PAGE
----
By 2013, there was gathering interest towards using Hadoop for interactive, data warehouse-style SQL queries, and combining Hive with RCFile for data storage was a popular choice. Hortonworks launched the Stinger initiative with the goal to dramatically speed up Hive and make it more enterprise-ready. Building on top of the columnar file format of RCFile, the team introduced Avro’s schema concept to allow the format to model complex nested structures which wasn’t previously supported by RCFile. Armed with this metadata, it was also possible to intelligently select an appropriate compression schema based on a column’s data type. The format also allowed additional metadata such as min and max indexes to be collected which could then be later used to intelligently skip irrelevant parts of the data without the need for large, complex, or manually maintained indexes. Other improvements introduced over Avro and RCFile was the ability to identify the boundaries on which files could be split with having to scan for synchronisation markers. This new file format was known as the Optimized Record Columnar (ORC) File. The Avro team had also been experimenting with a columnar file format design called Trevni which was picked up by Cloudera and Twitter to develop Parquet. On the other hand, ORC was spun out of Hive into a separate project but was initially kept closely integrated. Parquet was positioned as a more general-purpose columnar file format for use with any Hadoop framework, although essentially both projects shared the same fundamental ideas. Today, they both stand in their own right and are integrated with a number of different frameworks.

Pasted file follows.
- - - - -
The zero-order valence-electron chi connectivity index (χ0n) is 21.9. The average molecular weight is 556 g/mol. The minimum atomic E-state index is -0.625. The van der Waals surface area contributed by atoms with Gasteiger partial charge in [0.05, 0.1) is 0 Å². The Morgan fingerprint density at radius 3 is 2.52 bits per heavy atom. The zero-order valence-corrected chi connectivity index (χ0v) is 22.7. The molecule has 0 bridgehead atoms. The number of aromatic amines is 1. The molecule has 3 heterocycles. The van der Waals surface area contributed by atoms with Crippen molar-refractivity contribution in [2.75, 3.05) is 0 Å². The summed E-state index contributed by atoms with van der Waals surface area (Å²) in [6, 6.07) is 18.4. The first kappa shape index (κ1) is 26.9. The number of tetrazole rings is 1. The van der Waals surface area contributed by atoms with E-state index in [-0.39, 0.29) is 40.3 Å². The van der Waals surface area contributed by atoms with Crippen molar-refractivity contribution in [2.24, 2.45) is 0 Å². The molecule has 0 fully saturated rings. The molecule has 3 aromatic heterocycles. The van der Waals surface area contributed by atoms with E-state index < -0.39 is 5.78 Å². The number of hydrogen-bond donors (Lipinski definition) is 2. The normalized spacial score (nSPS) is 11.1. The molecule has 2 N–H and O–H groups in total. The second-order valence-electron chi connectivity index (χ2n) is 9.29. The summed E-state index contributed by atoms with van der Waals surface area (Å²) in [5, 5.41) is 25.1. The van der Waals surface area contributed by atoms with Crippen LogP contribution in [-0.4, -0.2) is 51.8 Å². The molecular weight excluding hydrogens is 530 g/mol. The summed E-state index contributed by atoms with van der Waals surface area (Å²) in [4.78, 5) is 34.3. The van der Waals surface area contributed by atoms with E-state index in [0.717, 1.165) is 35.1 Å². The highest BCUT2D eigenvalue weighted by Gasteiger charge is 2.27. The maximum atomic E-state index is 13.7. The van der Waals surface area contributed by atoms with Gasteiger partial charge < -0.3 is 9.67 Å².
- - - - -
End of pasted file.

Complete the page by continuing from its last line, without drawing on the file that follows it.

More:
Up until now we’ve being looking at data formats that are primarily optimised for a single type of query analysis. This is not ideal if you want your data processing platform to support a wide spectrum of different types of query analysis. CarbonData from Huawei aims to tackle the ‘one format to rule them all’ idea heads on. Building on the previous formats, CarbonData introduces multi-dimensional key indexes inspired from the likes of Mondrian (an early open source OLAP server) and Apache Kylin to support multi-dimensional OLAP style queries, inverted indexes for count distinct like operations, and the ability to group columns together to support detailed queries which fetch many columns out of a wide table.